Stuff I Care About

Wednesday, September 23, 2009

To Continue With an Earlier Post

I posted an earlier article about a nurse who refused to take off her cross while working. Of course, lawsuits will ensue. Instead of just hiding it under her shirt, she is fighting for the right to publicly display her cross to the sick that she cares for. Ugh. If her faith is what makes her be a nurse, why doesn't she just leave it at that. Why must religion invade all of our public spaces? It should be a personal choice. I smell a matyr coming on!

Nurse to take legal action over RD&E necklace demands

Wednesday, September 23, 2009,

A CHRISTIAN nurse facing disciplinary action for wearing a necklace bearing a cross says she will be instructing lawyers to file a claim of discrimination.

Shirley Chaplin, 54, from Exeter, has been a nurse for nearly 30 years. She was threatened with disciplinary action after refusing to remove a necklace bearing a cross.

Despite wearing the cross since studying to be a nurse, the Royal Devon & Exeter Trust ordered her to remove it, deeming it a breach of uniform policy and a health risk to her and to patients.

Mrs Chaplin, who has accepted an offer of redeployment “under duress” following a meeting with health bosses yesterday, claimed the demand to remove her cross was nothing to do with health and safety and was an infringement of her human rights.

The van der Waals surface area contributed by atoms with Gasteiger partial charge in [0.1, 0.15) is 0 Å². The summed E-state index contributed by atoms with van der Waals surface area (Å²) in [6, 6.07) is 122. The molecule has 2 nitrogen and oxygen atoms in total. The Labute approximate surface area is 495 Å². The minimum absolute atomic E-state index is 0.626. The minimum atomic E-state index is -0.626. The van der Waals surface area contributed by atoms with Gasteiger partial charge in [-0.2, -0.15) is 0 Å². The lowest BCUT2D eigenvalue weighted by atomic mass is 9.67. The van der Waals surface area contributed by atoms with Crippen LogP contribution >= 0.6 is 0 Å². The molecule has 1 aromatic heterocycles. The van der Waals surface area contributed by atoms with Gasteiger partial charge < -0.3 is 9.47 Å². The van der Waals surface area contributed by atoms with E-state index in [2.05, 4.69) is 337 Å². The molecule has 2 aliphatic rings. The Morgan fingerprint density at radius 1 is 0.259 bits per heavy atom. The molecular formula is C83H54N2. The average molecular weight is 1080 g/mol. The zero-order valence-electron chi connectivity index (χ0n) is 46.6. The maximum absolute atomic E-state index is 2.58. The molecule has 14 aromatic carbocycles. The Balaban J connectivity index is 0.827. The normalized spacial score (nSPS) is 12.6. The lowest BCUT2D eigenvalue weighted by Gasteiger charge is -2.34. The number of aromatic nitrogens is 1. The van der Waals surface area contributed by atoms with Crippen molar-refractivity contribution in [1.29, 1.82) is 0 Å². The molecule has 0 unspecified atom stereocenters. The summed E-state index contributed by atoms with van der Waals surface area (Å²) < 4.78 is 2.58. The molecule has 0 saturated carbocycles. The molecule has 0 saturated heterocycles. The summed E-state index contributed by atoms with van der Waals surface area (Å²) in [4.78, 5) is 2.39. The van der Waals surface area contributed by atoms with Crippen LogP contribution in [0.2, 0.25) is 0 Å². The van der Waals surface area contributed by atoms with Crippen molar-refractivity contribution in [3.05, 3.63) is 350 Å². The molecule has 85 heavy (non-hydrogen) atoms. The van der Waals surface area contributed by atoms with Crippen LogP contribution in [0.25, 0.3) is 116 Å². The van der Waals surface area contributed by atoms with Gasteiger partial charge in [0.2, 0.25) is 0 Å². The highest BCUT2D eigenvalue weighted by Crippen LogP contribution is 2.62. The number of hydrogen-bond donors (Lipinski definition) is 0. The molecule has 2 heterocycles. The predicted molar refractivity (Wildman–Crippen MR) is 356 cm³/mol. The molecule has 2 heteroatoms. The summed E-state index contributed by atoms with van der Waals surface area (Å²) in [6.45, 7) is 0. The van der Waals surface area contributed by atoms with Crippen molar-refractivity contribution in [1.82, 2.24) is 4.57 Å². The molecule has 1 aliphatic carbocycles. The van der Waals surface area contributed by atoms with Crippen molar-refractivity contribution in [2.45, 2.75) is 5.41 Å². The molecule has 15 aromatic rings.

She said: “This blatant piece of political correctness amounts to the marginalising of employees’ personal human rights.

“It’s a blanket secularising and neutralising of the NHS intended to stop Christians from expressing their faith in the public services of the NHS.”

The Christian Legal Centre (CLC) said Mrs Chaplin was told this week she either accepted redeployment to a non-nursing role or face the sack. Andrea Minichiello Williams, barrister and director of the CLC which is supporting Mrs Chaplin, said: “A nurse was forced, under duress, to agree to stand down from nursing and take up an administrative role.

“Mrs Chaplin was left with no option other than to accept, but has instructed us to file for action at the Employment Tribunal for discrimination by her employers.”

The CLC has instructed barrister Paul Diamond to represent Mrs Chaplin. Mr Diamond advised Caroline Petrie, a nurse who was suspended for offering to pray for a patient and was then reinstated.

A spokesman for the RD&E Trust said necklaces were banned as there was a small risk that confused patients could grab them and cause injury.

Mrs Chaplin was the first member of staff who had refused a request to comply with the policy, it added.

Readers are continuing to debate the issue at Marian Snow of Exeter wrote: “This is a Health and Safety issue and nothing else.”

Phil Chivers of Crediton wrote: “You can’t wear a dangly chain if you’re giving close-up care.”

However, Keith Bearne of Ottery St Mary wrote: “It is disgraceful that a nurse should be ordered to remove a crucifix that has been worn for 30 years.”

1 comment:

  1. I can answer why it was not a problem 30 years ago- BECAUSE PEOPLE ARE TIRED OF IT!!!! It is time to start claiming public spaces.